W3C home > Mailing lists > Public > public-owl-wg@w3.org > May 2009

Re: general stuff about rdf:text / rdf:PlainLiteral / ...

From: Peter F.Patel-Schneider <pfps@research.bell-labs.com>
Date: Sat, 23 May 2009 14:29:59 -0400
Message-ID: <20090523.142959.28652280.pfps@research.bell-labs.com>
To: <sandro@w3.org>
CC: <public-owl-wg@w3.org>
From: Sandro Hawke <sandro@w3.org>
Subject: general stuff about rdf:text / rdf:PlainLiteral / ...
Date: Sat, 23 May 2009 11:37:18 -0500

[...]

>> I'm even becoming very worried about the requirement to avoid literals
>> with this datatype in RDF graphs.  So far, I'm willing to go along with
>> this, but the continued changes to this aspect of the proposal are
>> troubling to me.  In particular, the rationale for the prohibition is
>> completely bogus.
> 
> The rational I find convincing is that its hurts interoperation.  If
> people start to use rdf:text in RDF graphs, then all the existing
> software won't see their data.  That's something we should at least
> point out, warning people who might consider using rdf:text in their
> data.

I agree with this.  It is good advice to let people know that if they
produce RDF graphs with rdf:text datatyped literals, other tools may
produce slightly unusual results.   However, there are many, many, many
other cases where this advice should also be made when working with
datatyped literals.  The *only* thing special about rdf:text is that it
is new.  (By the way, what about the changes to XML Schema datatypes
that are in process?  These may affect existing tools as well!)

> But more than that, I think we have a duty to speak about whether old
> RDF software is then "broken" and should be modified to support
> rdf:text.  For myself, I could go either way on this, but I understand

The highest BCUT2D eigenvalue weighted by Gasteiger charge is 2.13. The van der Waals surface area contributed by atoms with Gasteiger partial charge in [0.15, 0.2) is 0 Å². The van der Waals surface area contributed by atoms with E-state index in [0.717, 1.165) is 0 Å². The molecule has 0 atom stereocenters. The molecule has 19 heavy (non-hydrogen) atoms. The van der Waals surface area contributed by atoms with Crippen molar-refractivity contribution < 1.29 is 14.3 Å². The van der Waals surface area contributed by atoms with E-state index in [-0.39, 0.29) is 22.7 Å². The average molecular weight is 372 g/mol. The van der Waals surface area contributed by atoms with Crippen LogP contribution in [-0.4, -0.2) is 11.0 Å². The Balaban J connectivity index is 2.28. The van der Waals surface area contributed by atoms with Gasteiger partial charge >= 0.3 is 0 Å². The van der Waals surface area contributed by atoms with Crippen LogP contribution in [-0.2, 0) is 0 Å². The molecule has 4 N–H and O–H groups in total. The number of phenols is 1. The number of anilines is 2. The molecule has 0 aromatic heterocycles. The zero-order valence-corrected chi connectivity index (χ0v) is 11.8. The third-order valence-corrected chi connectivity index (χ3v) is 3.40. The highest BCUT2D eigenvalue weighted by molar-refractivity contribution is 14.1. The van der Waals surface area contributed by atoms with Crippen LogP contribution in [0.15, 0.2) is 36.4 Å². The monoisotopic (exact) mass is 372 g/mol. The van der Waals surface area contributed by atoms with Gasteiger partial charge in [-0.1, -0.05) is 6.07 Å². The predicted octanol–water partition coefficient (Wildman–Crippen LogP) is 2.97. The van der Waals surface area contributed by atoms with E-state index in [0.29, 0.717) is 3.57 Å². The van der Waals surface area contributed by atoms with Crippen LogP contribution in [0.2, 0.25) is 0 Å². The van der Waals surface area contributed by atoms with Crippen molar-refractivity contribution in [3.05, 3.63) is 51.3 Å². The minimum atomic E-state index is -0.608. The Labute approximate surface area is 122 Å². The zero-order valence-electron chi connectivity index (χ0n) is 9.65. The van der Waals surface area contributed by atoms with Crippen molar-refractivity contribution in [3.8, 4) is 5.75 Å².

> providers of RDF systems do not want this.  It seems to me they have the
> stronger rights here, so I agree the spec should give some fairly strong
> mandate about rdf:text literals not occuring in RDF graphs.  To my
> understanding, this issue was decided before Last Call, as a MUST, and I
> haven't seen evidence we should re-open the matter.  (It was not an
> issue that was discussed at length within the OWL-WG, so the bar to
> re-opening it would be fairly low, but still, we agreed to publish as
> Last Call a draft that says "...before exchanging an RDF graph with
> other RDF tools, an RDF tool that suports rdf:text MUST replace in the
> graph each typed rdf:text literal with the corresponding plain
> literal.")

The problem I have with the MUST is that some RDF-related tools and
recommendations, particularly SPARQL, have made a *conscious* decision
to live at a very low semantic level.  *At this level*, there are
distinctions that are either unimportant or non-existant at the OWL
level.  Pushing equivalences from the higher levels down to the lower
levels is, in effect, overturning these *conscious* decisions, and is
really making post-facto changes to existing recommendations and tool
behaviour.

For example, in SPARQL "1.0"^^xsd:decimal and "1.00"^^xsd:decimal can be
distinguished.  Similarly for "56"^^xsd:integer and "56"^^xsd:byte.
Should *all* tools that live at higher semantic levels canonicalize
literals in RDF graphs that might be consumed by SPARQL tools?

To move closer to the rdf:text situation, should OWL tools not use
xsd:string datatyped literals in RDF graphs?  It is indeed the case that
at the OWL level, "56" and "56"^^xsd:string are known to have the same
denotation, but SPARQL distinguishes them.  What is the difference
betwen this case and "56" and "56@"^^rdf:text (or "56@"^^owl:text)?

>      -- Sandro

I feel that all this advice and restrictions related to not using
rdf:text is just like King Canute telling the tide not to come in.

peter
Received on Saturday, 23 May 2009 18:30:43 UTC

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